NEWS

US instos battle for proxy rights on boards

The ongoing saga of US investors’ right to have a say in corporate elections continues with the Council of Institutional Investors (CII) refuting the Business Roundtable’s (BRT) claims that the proxy rule will injure shareholder interests.

The Securities and Exchange Commission (SEC) approved a rule in August granting certain long-term investors – shareholders who have held 3 per cent of stock for three  years according to BRT – proxy access at US public companies, but due to the Business Roundtable-Chamber lawsuit, the rule was not put into effect.

According to BRT, proxy access will have a number of unintended consequences including weakened effectiveness of the board of directors and increased costs.

BRT also claims that proxy rules will be hijacked by certain activist shareholders who will use the rules as a tool to advance an agenda that conflicts with the interests of the majority of shareholders.

CII, an association of public, union and corporate pension funds with combined assets in excess of $3 trillion, has refuted BRT’s claims that the rule will injure shareholder interests, saying it warrants scepticism due to BRT’s own description as “an association of chief executive officers of leading US companies”.

“Proxy access will make companies more responsive to their shareowners and more vigilant in their oversight of management,” said CII’s executive director, Ann Yerger.

“The basic shareowner right is widely accepted in many countries. US investors deserve this same, fundamental protection.”

Proxy access gives shareholders a voice in corporate board elections by letting them place their nominees for director on the company’s proxy card when they are dissatisfied with the board and want to run their own candidates.

The ongoing saga of proxy rights has brought together 15 pensions funds (including California Public Employees’ Retirement System, the New Jersey Division of Investment and New York City Employees’ Retirement System), with the CII to lodge a “friend of the court” brief to the US Court of Appeals for the District of Columbia Circuit on January 27 to outline their support of SEC’s proxy rule.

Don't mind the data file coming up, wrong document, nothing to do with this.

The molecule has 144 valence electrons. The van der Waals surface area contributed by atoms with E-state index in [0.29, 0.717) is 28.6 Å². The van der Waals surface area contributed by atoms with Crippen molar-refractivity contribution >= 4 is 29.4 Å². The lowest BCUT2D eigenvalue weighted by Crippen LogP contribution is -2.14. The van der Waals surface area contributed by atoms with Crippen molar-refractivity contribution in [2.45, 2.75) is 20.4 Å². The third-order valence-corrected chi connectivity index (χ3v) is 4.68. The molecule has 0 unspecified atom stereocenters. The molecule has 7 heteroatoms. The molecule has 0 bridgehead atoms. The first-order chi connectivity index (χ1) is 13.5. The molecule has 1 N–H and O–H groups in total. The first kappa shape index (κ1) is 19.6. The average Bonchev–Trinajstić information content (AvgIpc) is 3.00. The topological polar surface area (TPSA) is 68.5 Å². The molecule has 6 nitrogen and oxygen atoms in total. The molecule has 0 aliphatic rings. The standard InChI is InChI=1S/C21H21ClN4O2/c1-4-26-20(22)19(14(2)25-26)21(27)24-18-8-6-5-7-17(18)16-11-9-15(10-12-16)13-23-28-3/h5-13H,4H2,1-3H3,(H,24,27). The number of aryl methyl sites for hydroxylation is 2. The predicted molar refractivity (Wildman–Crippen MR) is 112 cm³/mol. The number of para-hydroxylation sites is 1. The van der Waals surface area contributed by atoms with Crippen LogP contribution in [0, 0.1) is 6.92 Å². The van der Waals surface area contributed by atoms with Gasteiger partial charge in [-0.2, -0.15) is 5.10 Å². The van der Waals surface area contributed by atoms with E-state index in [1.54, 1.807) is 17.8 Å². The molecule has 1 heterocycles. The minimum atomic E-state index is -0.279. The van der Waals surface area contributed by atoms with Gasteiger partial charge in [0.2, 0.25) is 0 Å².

CII has also welcomed the report of the Financial Crisis Inquiry Commission, whose findings echoed many of the insights of the July 2009 report of the Investors Working Group (IWG), an independent, non-partisan commission co-sponsored by CII and the CFA Institute Centre for Financial Market Integrity.

The commission concluded the crisis was avoidable and was caused by numerous factors. These included:

  1. widespread failures in financial regulation
  2. dramatic breakdowns in corporate governance
  3. an explosive mix of excessive borrowing and risk by households and Wall Street that put the financial system on a collision course with crisis
  4. key policy makers were ill-prepared for the crisis, and
  5. systematic breaches in accountability and ethics occurred at all levels

“The report is a thorough, painful reminder of the massive failures of oversight that paved the way to the brink of financial Armageddon in 2009,” said CII’s Yerger.

“Gaps in regulation, failures of will on the part of regulators, and complacence on the part of corporate boards contributed to the debacle that cost millions of Americans their jobs and devastated their retirement savings.”